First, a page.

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    Storing money in China (in contrast with investing in China) is rather not popular for a reason. Western administrations are quite reluctant to impose direct political actions over their money systems and this makes them predictable. China is known for exactly the opposite.
    – fraxinus
    Commented Feb 28, 2022 at 21:40
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    @Fraxinus Still they tried. They moved about from dollar and euro to partly also yen and yuan but only to a small extent. Commented Feb 28, 2022 at 22:53
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    It may be worth adding that Russia, while expecting there would be sanctions, evidently did not expect that the sanctions would be so severe and quick as to entrap their foreign reserves. This didn't happen with Crimea or Georgia, for example. The EU and NATO and much of the world have moved with unusual speed and ferocity this time. Russia seems to have poked the bear one too many times Commented Mar 2, 2022 at 13:22
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    @Hasse1987 I think this does answer the question. No economy can have all their reserves home (certainly not as physical, illiquid assets), so they put them abroad as contracts (with electronic representation and thus highly liquid.) I think Russia was counting on a quick win and the West's traditional hesitance to freeze assets at such scale. They bet wrong on both accounts. Commented Mar 2, 2022 at 17:39
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    2/ I forgot to add, the key is to keep reserves as liquid as possible to demonstrate solvency (to pay debt or to quickly allocate resources to whatever a country needs to buy.) Having all reserves at home as contracts or instruments doesn't make sense (they might be liquid only internally and are not diversified.) They certainly can't be stored home as cash (which will make them very much not liquid at all.) Commented Mar 2, 2022 at 17:41

In fact, foreign currency reserves almost have to be held elsewhere, usually as government securities or deposits at foreign central banks or at the Bank for International Settlements. You could conceivably keep a small part of it as physical cash but that's not possible at scale and would defeat the point of a foreign currency reserve, which is demonstrating solvency and providing liquidity by being able to buy and sell it quickly.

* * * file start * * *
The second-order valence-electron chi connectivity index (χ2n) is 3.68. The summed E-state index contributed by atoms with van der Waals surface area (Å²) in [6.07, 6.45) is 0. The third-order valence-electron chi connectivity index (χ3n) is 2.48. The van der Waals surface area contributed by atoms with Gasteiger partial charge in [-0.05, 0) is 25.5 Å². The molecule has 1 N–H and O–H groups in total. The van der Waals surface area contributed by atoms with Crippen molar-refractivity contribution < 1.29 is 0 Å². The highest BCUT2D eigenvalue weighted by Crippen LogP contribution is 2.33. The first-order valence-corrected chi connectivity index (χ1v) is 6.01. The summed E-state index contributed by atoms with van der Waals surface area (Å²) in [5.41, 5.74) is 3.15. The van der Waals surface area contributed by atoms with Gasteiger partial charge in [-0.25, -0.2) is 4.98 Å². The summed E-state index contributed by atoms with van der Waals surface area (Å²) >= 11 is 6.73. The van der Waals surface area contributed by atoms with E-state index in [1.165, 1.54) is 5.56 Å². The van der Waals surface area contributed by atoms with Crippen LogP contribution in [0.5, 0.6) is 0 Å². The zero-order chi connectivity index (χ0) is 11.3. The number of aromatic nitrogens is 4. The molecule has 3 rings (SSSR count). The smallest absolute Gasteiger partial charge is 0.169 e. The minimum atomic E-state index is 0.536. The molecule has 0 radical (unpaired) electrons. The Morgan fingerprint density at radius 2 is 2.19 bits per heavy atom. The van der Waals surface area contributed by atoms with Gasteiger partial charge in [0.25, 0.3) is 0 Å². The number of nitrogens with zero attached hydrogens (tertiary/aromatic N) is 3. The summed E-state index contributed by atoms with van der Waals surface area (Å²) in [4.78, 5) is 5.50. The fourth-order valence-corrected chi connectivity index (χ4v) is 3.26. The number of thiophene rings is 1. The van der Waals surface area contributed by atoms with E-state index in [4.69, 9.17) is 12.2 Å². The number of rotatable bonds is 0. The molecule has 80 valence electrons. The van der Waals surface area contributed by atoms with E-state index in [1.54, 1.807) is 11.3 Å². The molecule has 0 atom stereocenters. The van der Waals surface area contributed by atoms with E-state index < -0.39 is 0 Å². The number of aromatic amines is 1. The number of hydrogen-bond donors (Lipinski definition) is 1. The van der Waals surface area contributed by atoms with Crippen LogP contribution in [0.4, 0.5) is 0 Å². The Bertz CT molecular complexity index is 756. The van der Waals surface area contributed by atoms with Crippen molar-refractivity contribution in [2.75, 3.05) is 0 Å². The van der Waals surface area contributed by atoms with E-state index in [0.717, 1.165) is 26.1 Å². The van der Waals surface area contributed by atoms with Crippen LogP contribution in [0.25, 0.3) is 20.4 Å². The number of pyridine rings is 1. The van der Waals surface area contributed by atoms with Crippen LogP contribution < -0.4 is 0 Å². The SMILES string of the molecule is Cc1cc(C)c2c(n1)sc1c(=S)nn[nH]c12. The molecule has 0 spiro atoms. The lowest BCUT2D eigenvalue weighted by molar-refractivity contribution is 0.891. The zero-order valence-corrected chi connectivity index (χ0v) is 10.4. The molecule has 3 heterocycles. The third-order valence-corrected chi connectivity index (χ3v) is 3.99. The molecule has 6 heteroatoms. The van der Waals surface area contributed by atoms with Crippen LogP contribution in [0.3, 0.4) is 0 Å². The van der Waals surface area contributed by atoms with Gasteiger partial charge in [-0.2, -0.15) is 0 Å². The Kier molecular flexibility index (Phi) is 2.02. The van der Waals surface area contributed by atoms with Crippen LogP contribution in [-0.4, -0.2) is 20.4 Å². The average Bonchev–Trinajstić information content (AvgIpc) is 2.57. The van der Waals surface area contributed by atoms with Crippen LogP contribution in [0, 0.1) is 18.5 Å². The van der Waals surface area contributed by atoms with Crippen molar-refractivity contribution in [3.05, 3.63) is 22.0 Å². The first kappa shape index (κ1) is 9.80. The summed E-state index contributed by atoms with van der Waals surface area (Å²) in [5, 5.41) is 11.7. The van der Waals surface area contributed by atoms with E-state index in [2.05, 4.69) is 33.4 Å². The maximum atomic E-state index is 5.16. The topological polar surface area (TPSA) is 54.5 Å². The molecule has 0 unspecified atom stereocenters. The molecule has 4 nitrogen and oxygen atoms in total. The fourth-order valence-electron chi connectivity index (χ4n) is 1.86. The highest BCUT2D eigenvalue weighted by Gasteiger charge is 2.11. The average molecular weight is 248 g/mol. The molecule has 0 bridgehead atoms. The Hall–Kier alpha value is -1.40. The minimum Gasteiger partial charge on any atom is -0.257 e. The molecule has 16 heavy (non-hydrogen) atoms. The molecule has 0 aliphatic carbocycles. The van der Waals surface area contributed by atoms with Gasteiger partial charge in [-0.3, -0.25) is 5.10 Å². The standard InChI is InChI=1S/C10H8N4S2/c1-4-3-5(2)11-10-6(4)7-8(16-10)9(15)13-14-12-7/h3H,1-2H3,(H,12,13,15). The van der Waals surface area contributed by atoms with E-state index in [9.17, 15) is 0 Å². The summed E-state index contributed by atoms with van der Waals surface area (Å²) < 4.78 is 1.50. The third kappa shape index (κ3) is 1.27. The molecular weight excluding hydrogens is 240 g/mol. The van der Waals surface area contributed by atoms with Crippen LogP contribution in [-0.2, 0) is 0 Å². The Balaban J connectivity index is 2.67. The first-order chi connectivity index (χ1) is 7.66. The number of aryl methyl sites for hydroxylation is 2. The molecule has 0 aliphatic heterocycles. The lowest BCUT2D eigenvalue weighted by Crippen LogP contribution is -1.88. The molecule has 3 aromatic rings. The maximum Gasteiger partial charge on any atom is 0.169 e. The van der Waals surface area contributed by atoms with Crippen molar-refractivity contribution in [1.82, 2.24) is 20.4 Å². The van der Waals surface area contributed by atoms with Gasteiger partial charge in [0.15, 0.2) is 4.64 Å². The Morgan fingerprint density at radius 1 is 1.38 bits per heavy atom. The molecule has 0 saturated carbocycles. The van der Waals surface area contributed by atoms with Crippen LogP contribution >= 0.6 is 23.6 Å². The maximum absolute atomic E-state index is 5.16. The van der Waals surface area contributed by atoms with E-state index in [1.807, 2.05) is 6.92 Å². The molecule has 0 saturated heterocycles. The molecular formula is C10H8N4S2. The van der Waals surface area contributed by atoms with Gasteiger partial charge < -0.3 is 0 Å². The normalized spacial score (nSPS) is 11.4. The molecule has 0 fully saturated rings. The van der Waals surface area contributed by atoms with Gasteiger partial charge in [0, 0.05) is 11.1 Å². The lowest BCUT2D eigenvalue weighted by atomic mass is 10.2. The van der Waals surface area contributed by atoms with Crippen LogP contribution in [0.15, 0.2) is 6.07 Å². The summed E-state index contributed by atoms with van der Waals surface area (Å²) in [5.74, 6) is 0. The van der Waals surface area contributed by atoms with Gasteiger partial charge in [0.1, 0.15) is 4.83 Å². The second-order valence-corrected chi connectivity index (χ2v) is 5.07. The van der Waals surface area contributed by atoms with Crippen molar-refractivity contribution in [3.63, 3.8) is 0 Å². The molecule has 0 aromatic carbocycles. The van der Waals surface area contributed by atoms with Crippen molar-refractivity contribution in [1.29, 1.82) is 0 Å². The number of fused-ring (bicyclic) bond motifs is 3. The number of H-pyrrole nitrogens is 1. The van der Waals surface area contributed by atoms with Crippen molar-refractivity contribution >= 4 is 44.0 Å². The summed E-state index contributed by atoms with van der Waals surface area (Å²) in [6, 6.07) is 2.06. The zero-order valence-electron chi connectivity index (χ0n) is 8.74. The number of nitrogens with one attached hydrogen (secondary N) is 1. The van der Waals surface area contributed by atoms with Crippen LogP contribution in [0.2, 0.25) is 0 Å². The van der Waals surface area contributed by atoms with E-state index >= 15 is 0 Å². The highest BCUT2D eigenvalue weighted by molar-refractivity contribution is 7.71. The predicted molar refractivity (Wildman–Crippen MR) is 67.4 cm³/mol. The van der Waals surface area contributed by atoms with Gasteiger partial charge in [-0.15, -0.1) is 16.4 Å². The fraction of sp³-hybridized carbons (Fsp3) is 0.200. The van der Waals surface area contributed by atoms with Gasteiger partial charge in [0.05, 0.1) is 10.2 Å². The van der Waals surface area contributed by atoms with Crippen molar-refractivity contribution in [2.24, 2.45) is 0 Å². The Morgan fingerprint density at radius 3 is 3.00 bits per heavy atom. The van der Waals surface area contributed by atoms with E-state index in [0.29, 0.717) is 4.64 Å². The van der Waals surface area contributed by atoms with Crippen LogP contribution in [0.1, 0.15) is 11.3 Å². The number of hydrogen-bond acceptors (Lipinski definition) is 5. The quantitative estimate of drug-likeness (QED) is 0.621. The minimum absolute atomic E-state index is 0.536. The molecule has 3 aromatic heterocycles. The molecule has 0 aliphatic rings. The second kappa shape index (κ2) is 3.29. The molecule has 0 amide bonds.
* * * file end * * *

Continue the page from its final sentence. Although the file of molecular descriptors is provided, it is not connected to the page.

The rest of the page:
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    In a way the idea of building up foreign reserves to make yourself sanction proof seems deeply flawed if the majority of foreign nations joins the sanctions. Why has this argument been brought again and again. Commented Feb 28, 2022 at 15:29
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    BIS, like many other banks, is located in Switzerland. Russia probably assumed there would be US sanctions, wondered whether there would be EU sanctions, and probably assumed there would not be Swiss sanctions. As it turns out, the world is more unanimous than that.
    – MSalters
    Commented Mar 1, 2022 at 9:42
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    @Trilarion - "Why has this argument been brought again and again." Sanctions are typically unilateral, never done at such a global scale, as the Russians are finding out. Even the uber-neutral Swiss are slapping their own sanctions. I don't recall when was the last time that I would see sactions covering US and Australian dollars, Sterlings, Euros, Yen, all simultaneously and coupled with export/import sanctions. Russians overplayed their hand, and thus nuked their own foreign reserve diversification/"fortress economy." Commented Mar 2, 2022 at 17:45
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    @zibadawatimmy Russia may have underestimated the unity of almost all their trading partners in this matter and the sanctions are indeed exceptional, but in the end it just means that foreign currency reserves are always vulnerable and never safe. The argument about the large amount of foreign reserves of Russia and the protection it would give them was always flawed. Commented Mar 3, 2022 at 9:44
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    @Trilarion It was a calculated risk, as literally everything and every alternative you seem to assume exists as superior to this one is, and the calculation was basically "putting our hand in the lion's mouth is bad; but this lion is toothless and feeble, so no biggie". Commented Mar 3, 2022 at 12:22